A celebrated pioneer of photojournalism, Henri Cartier Bresson, coined the term "the decisive moment." It is often misinterpreted as the instant when the football makes contact with the quarterback's fingertips or the politician gestures. Though photographic timing is important, it isn't always what makes a memorable picture.
The decisive moment is when knowledge, inspiration, and action work in unison. Heightened intuition carries the photographer forward. There is no hesitation – you see it and record it.
Monitor reporter Ben Arnoldy and I were crisscrossing Utah. It was 5 p.m., and we decided to take a quick side trip to Arches National Park so I could see it before the sun went down. I described a formation I'd seen in a photo that had sparked my curiosity – Balancing Rock. At the next turn, there it was. I snapped away, getting it from every angle. We reached a point just behind it as the sun set. Four formations were in view. The excited snapping slowed as my mind quieted. Nothing mattered but the setting sun and those remarkable natural sculptures.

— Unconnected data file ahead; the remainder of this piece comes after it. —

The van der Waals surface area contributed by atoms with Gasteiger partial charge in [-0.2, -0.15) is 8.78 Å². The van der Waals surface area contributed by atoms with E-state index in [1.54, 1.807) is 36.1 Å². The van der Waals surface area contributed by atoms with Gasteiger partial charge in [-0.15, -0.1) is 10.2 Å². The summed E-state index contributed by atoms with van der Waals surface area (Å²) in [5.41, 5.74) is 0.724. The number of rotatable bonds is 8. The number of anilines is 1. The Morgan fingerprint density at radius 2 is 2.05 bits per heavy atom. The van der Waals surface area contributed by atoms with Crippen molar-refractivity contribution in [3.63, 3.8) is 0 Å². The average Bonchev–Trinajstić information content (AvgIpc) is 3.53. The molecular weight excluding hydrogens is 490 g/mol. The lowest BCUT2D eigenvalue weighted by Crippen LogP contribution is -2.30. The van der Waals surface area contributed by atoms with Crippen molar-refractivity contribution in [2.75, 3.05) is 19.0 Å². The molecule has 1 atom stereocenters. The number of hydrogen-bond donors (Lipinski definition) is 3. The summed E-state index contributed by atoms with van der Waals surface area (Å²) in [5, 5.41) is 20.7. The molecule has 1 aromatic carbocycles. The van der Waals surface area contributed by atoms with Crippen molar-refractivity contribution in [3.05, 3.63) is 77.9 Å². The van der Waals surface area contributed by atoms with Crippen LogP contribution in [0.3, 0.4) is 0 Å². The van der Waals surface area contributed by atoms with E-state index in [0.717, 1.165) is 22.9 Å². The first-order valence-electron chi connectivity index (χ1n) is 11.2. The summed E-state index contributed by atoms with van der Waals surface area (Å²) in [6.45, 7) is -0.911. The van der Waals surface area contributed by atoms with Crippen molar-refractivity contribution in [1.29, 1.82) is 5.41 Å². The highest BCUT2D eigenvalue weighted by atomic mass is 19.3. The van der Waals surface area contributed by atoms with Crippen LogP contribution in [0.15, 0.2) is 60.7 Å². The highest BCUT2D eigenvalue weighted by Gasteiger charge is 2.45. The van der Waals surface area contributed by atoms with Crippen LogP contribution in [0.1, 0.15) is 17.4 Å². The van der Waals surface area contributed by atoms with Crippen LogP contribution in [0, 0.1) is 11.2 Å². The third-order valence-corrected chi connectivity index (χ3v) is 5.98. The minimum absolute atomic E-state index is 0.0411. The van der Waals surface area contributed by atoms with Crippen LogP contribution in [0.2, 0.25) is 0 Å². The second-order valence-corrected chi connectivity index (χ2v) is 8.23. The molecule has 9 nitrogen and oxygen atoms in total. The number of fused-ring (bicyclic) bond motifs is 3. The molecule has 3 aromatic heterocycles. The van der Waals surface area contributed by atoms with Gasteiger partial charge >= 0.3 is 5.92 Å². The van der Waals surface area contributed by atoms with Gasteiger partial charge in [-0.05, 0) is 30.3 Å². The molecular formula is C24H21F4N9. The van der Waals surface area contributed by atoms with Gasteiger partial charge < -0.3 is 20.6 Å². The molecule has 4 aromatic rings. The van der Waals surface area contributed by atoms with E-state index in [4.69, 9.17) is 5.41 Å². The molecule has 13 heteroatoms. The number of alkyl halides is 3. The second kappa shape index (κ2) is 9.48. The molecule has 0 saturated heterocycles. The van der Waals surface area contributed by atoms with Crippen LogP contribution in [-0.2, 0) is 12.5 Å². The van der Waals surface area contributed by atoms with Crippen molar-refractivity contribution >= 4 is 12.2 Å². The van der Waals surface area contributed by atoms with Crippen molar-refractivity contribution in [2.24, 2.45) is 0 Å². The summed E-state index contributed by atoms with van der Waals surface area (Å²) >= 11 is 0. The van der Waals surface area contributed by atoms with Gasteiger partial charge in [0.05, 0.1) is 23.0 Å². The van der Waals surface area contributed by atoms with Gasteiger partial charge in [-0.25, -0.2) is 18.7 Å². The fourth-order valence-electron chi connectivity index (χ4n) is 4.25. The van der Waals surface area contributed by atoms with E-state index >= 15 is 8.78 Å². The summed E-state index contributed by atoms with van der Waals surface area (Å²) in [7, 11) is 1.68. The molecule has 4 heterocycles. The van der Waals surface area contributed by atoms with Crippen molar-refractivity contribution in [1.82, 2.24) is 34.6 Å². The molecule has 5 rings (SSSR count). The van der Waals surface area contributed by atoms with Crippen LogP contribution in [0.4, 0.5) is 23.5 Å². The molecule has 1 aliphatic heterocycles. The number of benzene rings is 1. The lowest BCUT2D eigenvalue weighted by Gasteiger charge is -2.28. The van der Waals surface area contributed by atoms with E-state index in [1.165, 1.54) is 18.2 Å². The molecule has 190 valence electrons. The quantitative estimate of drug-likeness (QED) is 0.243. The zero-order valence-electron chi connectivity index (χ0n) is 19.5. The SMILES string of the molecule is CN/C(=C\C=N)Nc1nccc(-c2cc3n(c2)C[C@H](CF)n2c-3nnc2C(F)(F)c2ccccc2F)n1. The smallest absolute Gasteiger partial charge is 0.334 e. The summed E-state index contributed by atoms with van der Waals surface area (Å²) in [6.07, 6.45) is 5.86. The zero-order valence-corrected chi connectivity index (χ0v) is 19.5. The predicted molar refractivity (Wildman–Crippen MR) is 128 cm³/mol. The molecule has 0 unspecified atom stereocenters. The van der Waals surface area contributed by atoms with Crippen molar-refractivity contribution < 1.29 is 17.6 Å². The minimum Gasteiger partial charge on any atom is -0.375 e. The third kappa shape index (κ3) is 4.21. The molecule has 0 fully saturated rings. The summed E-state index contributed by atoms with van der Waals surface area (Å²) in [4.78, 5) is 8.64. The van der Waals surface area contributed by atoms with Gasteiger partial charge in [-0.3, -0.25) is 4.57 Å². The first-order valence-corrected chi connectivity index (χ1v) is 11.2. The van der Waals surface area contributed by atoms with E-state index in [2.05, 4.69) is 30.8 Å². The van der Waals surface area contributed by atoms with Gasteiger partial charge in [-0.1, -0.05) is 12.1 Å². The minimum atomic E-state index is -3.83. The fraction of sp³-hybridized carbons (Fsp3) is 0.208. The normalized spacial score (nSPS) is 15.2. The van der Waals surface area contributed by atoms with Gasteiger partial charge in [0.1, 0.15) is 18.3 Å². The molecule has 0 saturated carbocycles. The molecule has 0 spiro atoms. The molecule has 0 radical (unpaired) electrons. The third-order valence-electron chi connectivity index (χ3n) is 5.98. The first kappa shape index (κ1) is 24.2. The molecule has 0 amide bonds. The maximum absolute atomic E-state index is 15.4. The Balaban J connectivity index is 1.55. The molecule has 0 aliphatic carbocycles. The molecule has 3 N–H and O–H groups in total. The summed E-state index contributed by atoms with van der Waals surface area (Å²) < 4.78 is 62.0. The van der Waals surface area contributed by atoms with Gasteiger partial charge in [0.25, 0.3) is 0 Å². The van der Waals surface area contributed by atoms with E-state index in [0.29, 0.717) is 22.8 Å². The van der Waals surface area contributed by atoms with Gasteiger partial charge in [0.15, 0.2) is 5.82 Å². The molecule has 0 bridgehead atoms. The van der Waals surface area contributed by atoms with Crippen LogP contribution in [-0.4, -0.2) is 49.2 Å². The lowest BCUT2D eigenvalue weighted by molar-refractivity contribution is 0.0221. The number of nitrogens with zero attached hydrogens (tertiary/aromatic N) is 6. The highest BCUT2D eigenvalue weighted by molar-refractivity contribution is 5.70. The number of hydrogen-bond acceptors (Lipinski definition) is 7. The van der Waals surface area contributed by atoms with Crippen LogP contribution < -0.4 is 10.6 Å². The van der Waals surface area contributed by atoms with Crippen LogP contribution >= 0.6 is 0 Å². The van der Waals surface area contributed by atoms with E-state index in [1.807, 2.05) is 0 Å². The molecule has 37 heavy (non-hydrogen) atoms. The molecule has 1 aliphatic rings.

Decisive moments happen when one's imagination is unleashed. You don't have to be a photographer to experience it. You simply allow yourself a moment of stillness in order to be carried away.